I’m Jamal. A concert and street portrait photographer based in Washington, D.C.

I like to take pictures. No, really.

For me, photography has always been an outlet for my creativity. When I was younger, I loved playing with legos. Building and creating, making the gears in my mind turn as I turned my vision into pixelated reality. Somewhere along the way, I felt that that creativity dried up. I’m not quite sure when, but I remember feeling a real existential dread (or at least what felt like it) around my sophomore year of college, as most sophomores do. I took stock of my self and that summer I decided to try something I’d always been interested in. That thing was photography.

At first I was scared. I’d taken a film photography class a few years before and enjoyed it, but I was always afraid of the financial investment that went into purchasing a camera. I took the leap and it opened my mind.

I realized that my creativity had not dried up. It wasn’t gone, it had just moved on, and I needed to catch up.

I was relentless my first few years as a photographer. Hungry and motivated, I took every opportunity to make photos. I found myself at events, shooting weddings, trying my hand a t “fine art” (whatever that means), and then I had the opportunity to shoot a concert.

In those 9 minutes, I’m just 3 short songs, the feeling I’d felt as a little boy came surfing back. Tinkering, changing, adapting to the challenge of a frantic artist and chaotic lighting. I was home.

I felt, and still do, that in those few fleeing moments, you can capture an artist. They leave a piece of themselves upon every stage they perform. A testament to their struggles, their triumphs, their own fears and sacrifice.

The connection the make with their audience. I aim to capture that always. Their most vulnerable and visceral moments, shared with a group of strangers.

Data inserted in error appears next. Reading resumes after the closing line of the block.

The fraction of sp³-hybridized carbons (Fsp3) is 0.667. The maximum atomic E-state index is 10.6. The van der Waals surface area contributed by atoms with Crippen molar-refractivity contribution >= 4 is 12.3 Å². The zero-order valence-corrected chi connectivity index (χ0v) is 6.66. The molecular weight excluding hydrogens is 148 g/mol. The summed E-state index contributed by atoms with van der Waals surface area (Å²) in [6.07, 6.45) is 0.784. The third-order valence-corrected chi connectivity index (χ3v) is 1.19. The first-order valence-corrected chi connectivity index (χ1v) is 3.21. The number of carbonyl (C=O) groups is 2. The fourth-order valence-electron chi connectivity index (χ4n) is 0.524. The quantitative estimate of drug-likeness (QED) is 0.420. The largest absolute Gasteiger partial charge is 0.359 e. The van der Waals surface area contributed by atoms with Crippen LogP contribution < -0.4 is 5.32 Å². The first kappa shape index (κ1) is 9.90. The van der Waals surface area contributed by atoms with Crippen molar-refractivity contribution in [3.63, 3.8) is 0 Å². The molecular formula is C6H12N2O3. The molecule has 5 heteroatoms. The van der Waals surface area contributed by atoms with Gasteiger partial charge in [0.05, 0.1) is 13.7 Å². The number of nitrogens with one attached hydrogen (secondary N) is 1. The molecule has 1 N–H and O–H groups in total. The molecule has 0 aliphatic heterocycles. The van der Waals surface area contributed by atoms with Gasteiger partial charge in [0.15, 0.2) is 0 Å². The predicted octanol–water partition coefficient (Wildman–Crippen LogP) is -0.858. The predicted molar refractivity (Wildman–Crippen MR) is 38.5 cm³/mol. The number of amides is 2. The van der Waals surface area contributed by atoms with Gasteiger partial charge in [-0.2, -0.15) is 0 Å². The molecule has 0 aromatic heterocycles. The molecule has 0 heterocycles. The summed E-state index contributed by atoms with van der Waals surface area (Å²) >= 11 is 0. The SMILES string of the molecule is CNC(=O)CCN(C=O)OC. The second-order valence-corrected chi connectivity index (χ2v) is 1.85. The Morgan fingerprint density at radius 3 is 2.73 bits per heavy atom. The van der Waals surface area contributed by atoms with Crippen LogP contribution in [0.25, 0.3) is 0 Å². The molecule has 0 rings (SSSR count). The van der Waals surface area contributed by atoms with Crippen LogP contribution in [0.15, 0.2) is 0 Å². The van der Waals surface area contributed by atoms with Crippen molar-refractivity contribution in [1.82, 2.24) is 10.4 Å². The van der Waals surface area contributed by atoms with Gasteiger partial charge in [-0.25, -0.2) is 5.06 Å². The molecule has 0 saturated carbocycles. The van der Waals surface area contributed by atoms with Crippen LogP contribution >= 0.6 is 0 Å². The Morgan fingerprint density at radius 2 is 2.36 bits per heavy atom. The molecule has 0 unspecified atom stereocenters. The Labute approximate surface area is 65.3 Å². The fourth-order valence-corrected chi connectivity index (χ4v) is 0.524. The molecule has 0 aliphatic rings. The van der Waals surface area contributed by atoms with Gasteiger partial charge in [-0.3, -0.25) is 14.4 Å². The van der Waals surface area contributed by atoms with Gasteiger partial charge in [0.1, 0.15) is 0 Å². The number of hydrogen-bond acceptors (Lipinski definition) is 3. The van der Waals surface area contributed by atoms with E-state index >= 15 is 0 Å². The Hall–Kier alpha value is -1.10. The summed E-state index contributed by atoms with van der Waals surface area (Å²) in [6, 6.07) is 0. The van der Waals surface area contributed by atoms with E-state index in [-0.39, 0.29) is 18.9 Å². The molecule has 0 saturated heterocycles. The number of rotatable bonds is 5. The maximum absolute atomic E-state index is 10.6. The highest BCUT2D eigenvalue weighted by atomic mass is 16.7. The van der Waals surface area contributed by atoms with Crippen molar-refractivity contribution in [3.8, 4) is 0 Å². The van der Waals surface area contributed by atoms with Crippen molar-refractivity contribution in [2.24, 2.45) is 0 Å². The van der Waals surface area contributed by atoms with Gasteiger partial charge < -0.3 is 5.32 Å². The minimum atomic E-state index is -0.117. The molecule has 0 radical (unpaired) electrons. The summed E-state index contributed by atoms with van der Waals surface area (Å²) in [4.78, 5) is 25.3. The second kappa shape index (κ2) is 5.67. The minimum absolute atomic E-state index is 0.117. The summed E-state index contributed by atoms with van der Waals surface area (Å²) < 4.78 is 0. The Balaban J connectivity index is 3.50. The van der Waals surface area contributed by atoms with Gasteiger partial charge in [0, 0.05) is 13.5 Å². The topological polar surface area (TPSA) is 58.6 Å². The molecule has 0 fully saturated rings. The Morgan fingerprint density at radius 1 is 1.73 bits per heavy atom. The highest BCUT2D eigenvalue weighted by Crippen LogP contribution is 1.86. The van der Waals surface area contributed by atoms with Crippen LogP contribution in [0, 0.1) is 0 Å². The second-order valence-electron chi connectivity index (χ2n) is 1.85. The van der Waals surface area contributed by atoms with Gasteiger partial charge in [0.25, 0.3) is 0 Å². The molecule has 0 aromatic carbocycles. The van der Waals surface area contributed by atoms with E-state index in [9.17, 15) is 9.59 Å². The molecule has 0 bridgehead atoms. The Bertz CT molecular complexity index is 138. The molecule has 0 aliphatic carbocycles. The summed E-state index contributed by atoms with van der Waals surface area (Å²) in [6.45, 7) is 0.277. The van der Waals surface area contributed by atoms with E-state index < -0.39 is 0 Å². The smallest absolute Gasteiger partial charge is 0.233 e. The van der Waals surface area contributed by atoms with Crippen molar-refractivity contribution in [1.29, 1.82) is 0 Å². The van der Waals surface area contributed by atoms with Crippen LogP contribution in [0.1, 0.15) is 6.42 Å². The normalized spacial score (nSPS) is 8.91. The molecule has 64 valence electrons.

I’ve been blessed to sit with artists for interviews. Picking their brains and sharing laughs, then moments later watching as they give themselves to the audience. It’s poetic.

It got me thinking about my legacy. How have I connected?

I came to realize that I’d been using concerts as a crutch to avoid my biggest fear as a photographer; portraiture.

I’d deluded myself into thinking that capturing these visceral moments of others was, by extension, my way of connecting.

In January 2017 I decided to change that. I started a personal project entitled “Art Everyday” to challenge myself to get out of my comfort zone and make portraits of total strangers.

It’s been exhilarating. And terrifying. I’ve learned a lot about my self and so much about others. I realized that I am a complete goofball and it’s hard to hide. I’ve learned to embrace my awkward, and use it to make meaningful connections.

Since the projects inception, I’ve become more comfortable interacting with, and directing subjects. I feel that I’ve grown so much through this project.

That’s me in a nutshell. A sometimes awkward, but always relentless image maker, who’s becoming less afraid to call himself on his b.s.


These experiences have constantly kept me asking “What is your why?” and it has forced me to take stock of this answer.

So I ask you “What is your why?” and how can we realize it together.

I’m always interested in connecting, so please do reach out. Even f it’s just to say hey.